Other poll questions tested support for abortion protections. When respondents were asked to choose four of the listed issues that are “high priorities for you,” the overturning of Roe v. Wade received the second highest number of selections at 40%. It finished behind “the rising costs of goods like groceries and gas at 60%.
Later, poll respondents were presented with a question with just those two issues: Which of the following worries you more? Women’s right to abortion being taken away or inflation and the rising cost of living. With that choice, 31% said abortion rights and 63% said inflation.
But as the 2022 legislative election showed, even a relatively small number of voters concerned about abortion and looking for like-minded candidates can make the difference in close races. Republicans ran on crime and inflation but close races — and the narrow DFL legislative majorities — went to candidates who talked about protecting access to abortion.
The 2022 MinnPost/Embold poll taken just before the 2022 election offered the same list of issues and produced similar results — inflation was among the four issues chosen by 61% or respondents and 43% picked the overturning of Roe v. Wade. But a year ago, violent crime was third with 42% while it was seventh highest last month with 31%.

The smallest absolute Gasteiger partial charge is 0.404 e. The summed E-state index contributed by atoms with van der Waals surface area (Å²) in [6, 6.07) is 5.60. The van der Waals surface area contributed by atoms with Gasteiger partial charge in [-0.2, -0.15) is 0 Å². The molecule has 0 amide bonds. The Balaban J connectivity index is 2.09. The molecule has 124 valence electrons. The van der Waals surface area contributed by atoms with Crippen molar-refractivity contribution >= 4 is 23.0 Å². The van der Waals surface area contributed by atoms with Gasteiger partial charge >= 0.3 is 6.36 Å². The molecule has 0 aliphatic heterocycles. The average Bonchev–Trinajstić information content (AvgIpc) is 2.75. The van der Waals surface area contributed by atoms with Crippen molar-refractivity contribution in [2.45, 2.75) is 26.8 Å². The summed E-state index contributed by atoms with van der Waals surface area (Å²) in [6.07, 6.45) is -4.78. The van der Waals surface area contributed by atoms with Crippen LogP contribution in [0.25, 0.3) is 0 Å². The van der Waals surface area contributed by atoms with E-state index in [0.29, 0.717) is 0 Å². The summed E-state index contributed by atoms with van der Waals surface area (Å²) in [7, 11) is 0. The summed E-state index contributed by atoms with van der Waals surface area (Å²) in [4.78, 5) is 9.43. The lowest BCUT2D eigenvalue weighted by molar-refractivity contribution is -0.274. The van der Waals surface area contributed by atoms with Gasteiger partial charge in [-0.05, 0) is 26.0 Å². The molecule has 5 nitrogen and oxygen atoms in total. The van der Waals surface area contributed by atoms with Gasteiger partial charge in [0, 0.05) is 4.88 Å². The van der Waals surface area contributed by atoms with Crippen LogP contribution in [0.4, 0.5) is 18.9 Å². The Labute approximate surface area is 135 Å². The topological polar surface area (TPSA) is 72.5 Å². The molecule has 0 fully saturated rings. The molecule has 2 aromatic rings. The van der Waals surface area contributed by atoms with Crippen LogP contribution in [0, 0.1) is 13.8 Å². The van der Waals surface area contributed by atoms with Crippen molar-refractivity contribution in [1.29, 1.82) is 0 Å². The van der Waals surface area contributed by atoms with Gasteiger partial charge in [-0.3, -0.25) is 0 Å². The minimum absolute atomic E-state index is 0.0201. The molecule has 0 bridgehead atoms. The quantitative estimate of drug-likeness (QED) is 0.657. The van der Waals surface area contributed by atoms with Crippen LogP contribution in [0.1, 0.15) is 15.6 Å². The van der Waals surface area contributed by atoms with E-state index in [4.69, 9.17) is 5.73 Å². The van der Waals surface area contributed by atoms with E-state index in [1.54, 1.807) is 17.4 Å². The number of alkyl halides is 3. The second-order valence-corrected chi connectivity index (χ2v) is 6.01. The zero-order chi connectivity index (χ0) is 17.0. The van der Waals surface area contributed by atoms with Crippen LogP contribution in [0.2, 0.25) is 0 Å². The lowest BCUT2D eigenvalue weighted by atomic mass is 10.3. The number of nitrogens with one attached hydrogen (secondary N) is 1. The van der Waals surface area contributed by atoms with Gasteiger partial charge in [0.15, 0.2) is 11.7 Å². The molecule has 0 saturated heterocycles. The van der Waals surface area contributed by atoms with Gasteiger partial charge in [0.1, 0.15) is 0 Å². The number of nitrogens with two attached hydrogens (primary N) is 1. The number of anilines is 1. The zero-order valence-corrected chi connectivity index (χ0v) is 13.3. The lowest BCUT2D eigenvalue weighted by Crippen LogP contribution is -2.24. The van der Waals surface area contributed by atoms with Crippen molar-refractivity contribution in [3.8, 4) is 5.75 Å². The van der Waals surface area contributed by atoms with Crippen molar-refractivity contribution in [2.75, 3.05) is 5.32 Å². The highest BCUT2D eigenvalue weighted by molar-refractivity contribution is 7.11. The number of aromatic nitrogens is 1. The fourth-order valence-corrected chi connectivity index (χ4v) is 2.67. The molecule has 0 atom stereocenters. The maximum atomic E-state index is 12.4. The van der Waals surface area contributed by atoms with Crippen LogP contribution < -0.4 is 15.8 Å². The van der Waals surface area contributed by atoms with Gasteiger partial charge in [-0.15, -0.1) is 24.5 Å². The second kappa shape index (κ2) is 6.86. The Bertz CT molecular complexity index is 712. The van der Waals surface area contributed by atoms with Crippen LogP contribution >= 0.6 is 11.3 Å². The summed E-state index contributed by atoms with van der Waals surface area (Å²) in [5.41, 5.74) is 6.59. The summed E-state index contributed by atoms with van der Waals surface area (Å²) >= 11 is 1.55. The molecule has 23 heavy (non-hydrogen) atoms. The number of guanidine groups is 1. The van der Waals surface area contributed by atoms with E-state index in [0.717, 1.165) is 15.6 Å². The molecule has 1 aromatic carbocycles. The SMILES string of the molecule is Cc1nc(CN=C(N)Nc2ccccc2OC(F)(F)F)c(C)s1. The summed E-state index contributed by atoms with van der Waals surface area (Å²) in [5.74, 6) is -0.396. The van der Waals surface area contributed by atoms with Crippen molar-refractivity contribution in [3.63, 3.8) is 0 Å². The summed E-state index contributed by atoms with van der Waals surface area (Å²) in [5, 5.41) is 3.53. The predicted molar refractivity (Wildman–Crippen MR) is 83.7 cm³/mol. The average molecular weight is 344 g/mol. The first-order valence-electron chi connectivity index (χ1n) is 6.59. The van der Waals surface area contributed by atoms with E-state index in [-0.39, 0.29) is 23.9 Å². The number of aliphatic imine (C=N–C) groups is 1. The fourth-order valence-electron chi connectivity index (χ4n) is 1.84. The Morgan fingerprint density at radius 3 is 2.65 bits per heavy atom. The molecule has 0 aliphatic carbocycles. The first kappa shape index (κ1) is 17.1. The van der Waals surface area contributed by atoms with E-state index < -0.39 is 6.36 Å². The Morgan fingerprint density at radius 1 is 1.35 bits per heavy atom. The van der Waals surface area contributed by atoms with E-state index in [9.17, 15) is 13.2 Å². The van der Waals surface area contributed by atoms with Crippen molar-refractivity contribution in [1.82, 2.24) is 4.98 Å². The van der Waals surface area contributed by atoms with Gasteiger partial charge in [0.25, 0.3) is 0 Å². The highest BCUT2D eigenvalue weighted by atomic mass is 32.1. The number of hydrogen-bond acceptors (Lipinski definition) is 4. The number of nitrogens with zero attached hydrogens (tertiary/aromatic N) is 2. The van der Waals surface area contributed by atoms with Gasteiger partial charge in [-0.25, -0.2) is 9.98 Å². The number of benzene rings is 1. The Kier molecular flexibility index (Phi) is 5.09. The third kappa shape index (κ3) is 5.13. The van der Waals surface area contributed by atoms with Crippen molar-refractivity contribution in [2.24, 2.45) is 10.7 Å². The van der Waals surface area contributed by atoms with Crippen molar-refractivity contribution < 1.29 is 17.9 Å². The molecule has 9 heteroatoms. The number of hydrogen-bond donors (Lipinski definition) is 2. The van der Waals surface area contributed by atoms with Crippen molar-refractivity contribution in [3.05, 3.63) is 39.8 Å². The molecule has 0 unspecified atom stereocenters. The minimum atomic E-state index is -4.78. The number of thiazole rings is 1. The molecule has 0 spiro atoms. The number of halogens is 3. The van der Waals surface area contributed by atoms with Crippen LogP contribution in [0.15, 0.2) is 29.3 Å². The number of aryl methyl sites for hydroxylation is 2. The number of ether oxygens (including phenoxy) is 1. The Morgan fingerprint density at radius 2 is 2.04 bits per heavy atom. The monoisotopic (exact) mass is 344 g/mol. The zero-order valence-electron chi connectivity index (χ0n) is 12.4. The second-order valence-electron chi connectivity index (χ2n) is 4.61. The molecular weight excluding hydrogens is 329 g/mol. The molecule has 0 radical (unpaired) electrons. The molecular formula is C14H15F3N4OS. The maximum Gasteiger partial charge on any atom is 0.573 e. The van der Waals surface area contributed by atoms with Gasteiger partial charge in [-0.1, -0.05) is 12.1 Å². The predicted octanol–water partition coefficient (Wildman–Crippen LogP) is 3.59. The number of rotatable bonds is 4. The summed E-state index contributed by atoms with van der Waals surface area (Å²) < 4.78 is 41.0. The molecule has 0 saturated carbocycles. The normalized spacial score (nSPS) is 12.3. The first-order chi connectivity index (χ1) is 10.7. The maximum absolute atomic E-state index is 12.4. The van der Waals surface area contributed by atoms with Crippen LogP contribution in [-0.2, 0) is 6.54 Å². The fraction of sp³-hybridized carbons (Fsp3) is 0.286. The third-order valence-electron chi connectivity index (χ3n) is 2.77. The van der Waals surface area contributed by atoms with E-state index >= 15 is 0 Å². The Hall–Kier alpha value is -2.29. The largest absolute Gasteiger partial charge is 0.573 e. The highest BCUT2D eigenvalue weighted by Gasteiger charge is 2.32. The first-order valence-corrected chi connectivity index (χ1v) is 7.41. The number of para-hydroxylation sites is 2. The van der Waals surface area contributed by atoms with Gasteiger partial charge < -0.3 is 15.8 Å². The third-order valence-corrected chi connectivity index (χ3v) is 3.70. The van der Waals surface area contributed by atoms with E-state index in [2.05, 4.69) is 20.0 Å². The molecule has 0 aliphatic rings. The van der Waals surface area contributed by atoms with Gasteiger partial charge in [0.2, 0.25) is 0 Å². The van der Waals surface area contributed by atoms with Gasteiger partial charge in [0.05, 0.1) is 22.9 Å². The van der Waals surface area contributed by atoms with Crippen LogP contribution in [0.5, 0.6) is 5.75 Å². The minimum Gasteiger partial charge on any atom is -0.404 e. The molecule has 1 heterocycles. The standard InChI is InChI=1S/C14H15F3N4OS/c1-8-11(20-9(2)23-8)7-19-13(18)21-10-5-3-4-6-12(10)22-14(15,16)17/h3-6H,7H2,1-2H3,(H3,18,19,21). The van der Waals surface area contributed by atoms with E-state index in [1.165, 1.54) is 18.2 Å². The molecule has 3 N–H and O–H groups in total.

Sen. Mark Johnson, a Republican from East Grand Forks who is the minority leader of the Senate, said the poll results didn’t surprise him because access to abortion has gotten majority support in past polls. But he said the GOP will likely try to discuss with voters the breadth of the abortion rights bills passed in 2023.
“We understand it’s at the forefront for a lot of people,” Johnson said. “But if people understood exactly what happened last year with the PRO Act, it’s the extreme nature of what Democrats have done.” He said voters will likely support some limitations such as the gestational age of the fetus and the viability of the pregnancy.
“Can we put reasonable protections back on that and can we get a consensus around that?” he asked. “Going forward we have to find reasonable protections for mothers and babies.”
Some bipartisan support
Ben Greenfield, who conducted the poll for Embold Research, said support for the ERA was stronger than for an abortion measure and included somewhat more bipartisan support. He said it is unclear how voter sentiment would change if the two measures are combined into a single measure. Republicans who said they would vote for the ERA but did not support adding reproductive rights to the state constitution could be in play in an election campaign.
While 89% of self-identified Democrats said they would vote for the ERA language that was included in a bill passed by the state Senate last May, that support level fell to 46% among independents and 26% among Republicans. Sixty-four percent of women said they would vote yes and 50% of men supported it.
Chapp said he was impressed by the bipartisan support for the measure but said the language is lengthy and complex and there is a tendency for voters to avoid ballot issues that they are unclear about. He said that while the ERA does have the power to attract voters who might not otherwise vote, especially young voters, it could — as worded to include sexual orientation as well as gender identity or expression — become a lightning-rod political issue and motivate conservatives as well.